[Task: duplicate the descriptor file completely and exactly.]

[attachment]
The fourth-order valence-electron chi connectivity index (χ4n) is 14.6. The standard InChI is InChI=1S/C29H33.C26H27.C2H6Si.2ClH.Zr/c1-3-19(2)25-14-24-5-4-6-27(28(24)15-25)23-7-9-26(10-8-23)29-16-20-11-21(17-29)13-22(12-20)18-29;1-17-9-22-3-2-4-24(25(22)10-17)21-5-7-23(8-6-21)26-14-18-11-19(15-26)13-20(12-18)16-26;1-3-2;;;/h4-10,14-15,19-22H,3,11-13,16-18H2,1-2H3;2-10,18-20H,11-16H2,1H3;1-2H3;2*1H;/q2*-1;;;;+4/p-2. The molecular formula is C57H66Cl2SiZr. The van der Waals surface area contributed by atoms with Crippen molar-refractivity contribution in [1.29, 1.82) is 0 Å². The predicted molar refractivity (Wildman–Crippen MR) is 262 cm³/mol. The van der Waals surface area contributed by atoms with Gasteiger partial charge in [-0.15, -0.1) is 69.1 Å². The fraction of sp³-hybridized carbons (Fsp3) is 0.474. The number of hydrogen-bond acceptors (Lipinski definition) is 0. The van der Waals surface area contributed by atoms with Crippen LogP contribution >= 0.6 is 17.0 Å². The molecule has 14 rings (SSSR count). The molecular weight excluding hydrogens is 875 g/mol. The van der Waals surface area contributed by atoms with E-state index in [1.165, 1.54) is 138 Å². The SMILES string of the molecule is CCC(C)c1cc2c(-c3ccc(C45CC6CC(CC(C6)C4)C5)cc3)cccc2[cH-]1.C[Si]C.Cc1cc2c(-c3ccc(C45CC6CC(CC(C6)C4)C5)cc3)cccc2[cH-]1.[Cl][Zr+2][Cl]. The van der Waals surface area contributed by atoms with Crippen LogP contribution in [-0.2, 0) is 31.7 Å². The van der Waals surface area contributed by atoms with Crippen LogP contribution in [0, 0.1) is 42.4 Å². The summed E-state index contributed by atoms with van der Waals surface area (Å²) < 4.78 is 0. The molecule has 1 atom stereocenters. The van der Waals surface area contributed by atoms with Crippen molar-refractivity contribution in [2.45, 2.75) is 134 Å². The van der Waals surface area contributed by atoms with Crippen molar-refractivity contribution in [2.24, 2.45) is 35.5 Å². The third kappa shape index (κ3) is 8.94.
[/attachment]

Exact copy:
The fourth-order valence-electron chi connectivity index (χ4n) is 14.6. The standard InChI is InChI=1S/C29H33.C26H27.C2H6Si.2ClH.Zr/c1-3-19(2)25-14-24-5-4-6-27(28(24)15-25)23-7-9-26(10-8-23)29-16-20-11-21(17-29)13-22(12-20)18-29;1-17-9-22-3-2-4-24(25(22)10-17)21-5-7-23(8-6-21)26-14-18-11-19(15-26)13-20(12-18)16-26;1-3-2;;;/h4-10,14-15,19-22H,3,11-13,16-18H2,1-2H3;2-10,18-20H,11-16H2,1H3;1-2H3;2*1H;/q2*-1;;;;+4/p-2. The molecular formula is C57H66Cl2SiZr. The van der Waals surface area contributed by atoms with Crippen molar-refractivity contribution in [1.29, 1.82) is 0 Å². The predicted molar refractivity (Wildman–Crippen MR) is 262 cm³/mol. The van der Waals surface area contributed by atoms with Gasteiger partial charge in [-0.15, -0.1) is 69.1 Å². The fraction of sp³-hybridized carbons (Fsp3) is 0.474. The number of hydrogen-bond acceptors (Lipinski definition) is 0. The van der Waals surface area contributed by atoms with Crippen LogP contribution >= 0.6 is 17.0 Å². The molecule has 14 rings (SSSR count). The molecular weight excluding hydrogens is 875 g/mol. The van der Waals surface area contributed by atoms with E-state index in [1.165, 1.54) is 138 Å². The SMILES string of the molecule is CCC(C)c1cc2c(-c3ccc(C45CC6CC(CC(C6)C4)C5)cc3)cccc2[cH-]1.C[Si]C.Cc1cc2c(-c3ccc(C45CC6CC(CC(C6)C4)C5)cc3)cccc2[cH-]1.[Cl][Zr+2][Cl]. The van der Waals surface area contributed by atoms with Crippen LogP contribution in [-0.2, 0) is 31.7 Å². The van der Waals surface area contributed by atoms with Crippen LogP contribution in [0, 0.1) is 42.4 Å². The summed E-state index contributed by atoms with van der Waals surface area (Å²) < 4.78 is 0. The molecule has 1 atom stereocenters. The van der Waals surface area contributed by atoms with Crippen molar-refractivity contribution in [2.45, 2.75) is 134 Å². The van der Waals surface area contributed by atoms with Crippen molar-refractivity contribution in [2.24, 2.45) is 35.5 Å². The third kappa shape index (κ3) is 8.94.